A new wave of tourism appears to be emerging in Russia. Several local governments are debating whether or not to open up their abandoned gulags to tourists as a way for remote, flailing towns and regions to generate revenue and preserve their area’s history. Here’s everything you need to know.
The remains of the former Soviet penal system are often found in towns now struggling to exist without it. The former nationwide network of forced labour camps once imprisoned dissidents, political adversaries, criminals, and those who were religiously persecuted. Individual camps were built in locations chosen for their remoteness and isolation, and were mainly established in areas where prisoners could construct much needed infrastructure or utilise natural resources. Gulags were never run for profit, although they often dominated local and national economies, particularly in mining and logging.
The gulags today
Now many of these abandoned detention centres continue to waste away near or in towns that since the system’s closure in 1987, have negligent industry, dying economies and no real lure for the tourist dollar, or any other kind of appeal. Wondering how to keep their areas alive, governments are considering to invest in the thing that gave their towns life in the first place.
One of the first attempts at turning this grim cultural facet into a dark tourism hotspot was in the Komi Republic. Vorkuta is a forlorn coal mining city, 160-odd kilometres (99-odd miles) above the Arctic Circle and a former notorious gulag outpost. In 2006 Mayor Igor Shpektor proposed to recreate the gulag experience for tourists. He suggested that visitors would gain an understanding of what life was like in detention through renovating one of the town’s former camps into an immersive themed holiday experience.
His vision saw tourists partaking in forced labour and sleeping in grim living quarters lined with barbed wire and flanked with watchtowers, complete with armed guards (with paintball guns) and ferocious dogs. Unsurprisingly, prison camp survivors found his idea offensive. Despite this, Shpektor argued that the benefits of the revenue raised would outweigh any perceived moral dubiousness.
Human rights groups also believe gulag tourism raises concerns. Without proper consideration, enterprises such as Shepktor’s one have the potential to glorify past human atrocities rather than educate visitors about those who lost their lives under the autocratic regime. A spokesperson from Memorial, an organisation that works to document and maintain records of political repression, argued that the commercialisation of gulags could affect the historical accuracy of events. They also claimed such ventures created a ‘pseudo-historical fiction’.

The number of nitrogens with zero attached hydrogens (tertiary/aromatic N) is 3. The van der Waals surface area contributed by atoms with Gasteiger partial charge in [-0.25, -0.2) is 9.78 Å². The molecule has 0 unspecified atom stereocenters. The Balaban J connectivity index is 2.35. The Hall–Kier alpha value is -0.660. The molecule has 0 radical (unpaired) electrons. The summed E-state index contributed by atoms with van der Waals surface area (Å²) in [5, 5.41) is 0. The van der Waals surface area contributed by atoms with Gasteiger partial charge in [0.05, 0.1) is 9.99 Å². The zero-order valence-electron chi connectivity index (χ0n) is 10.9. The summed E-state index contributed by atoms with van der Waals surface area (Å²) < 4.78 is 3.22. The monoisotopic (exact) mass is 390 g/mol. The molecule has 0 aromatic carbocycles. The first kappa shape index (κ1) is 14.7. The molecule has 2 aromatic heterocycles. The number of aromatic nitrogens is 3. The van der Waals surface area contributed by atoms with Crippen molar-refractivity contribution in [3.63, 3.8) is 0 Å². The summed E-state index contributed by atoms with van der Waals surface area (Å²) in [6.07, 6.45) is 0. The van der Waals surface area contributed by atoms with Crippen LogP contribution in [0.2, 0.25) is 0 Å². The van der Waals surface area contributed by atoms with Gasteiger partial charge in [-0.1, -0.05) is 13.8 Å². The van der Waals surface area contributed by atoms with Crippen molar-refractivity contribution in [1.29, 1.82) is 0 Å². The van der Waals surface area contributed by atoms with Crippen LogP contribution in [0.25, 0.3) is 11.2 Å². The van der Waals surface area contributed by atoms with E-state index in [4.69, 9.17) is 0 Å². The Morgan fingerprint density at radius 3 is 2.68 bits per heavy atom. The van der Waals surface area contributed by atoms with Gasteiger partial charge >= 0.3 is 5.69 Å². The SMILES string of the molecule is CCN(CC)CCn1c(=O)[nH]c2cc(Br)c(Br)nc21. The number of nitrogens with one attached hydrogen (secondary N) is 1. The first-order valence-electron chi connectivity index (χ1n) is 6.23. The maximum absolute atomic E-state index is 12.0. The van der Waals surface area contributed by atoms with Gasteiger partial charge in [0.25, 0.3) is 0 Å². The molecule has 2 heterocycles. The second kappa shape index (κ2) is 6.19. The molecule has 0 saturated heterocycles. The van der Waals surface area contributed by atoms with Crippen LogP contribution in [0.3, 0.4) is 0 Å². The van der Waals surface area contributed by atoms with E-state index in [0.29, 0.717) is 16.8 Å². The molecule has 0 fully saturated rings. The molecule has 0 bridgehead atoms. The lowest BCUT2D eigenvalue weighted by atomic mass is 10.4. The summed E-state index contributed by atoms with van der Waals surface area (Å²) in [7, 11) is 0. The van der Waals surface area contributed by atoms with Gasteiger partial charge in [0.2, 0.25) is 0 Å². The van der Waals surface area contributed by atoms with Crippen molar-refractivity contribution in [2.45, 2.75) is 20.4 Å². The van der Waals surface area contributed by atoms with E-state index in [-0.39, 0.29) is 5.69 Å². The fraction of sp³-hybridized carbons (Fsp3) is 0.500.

A different initiative in the Urals has received praise for its educational value, historical accuracy and honest representation of gulag life. Housed in a former logging camp, museum Perm-36 served to document the Soviet penal system and preserve the memory of those who died in it. However it closed in 2015, amid a fog of suspected government censorship.
Perhaps in better taste, the government department responsible for tourism development in Yakutia‘s Tomponsky district, in Siberia’s remote Far East, have suggested an initiative to create tourist camps on the sites of derelict gulags. One of the camps earmarked for tourist development provided the majority of workers who built the Kolyma Highway. Nicknamed ‘the Road of Bones’, at least 25 people a day died while laying down the road, contributing to the tens of thousands of prisoners who died in the region.
While a government spokesperson claimed the venture has historical value and would preserve cultural heritage, there is no denying that it would bring money into an area that is littered with abandoned villages and towns with declining populations.
None of these initiatives have so far come to fruition. And so what angle these, and future initiatives, strive to highlight remains to be seen.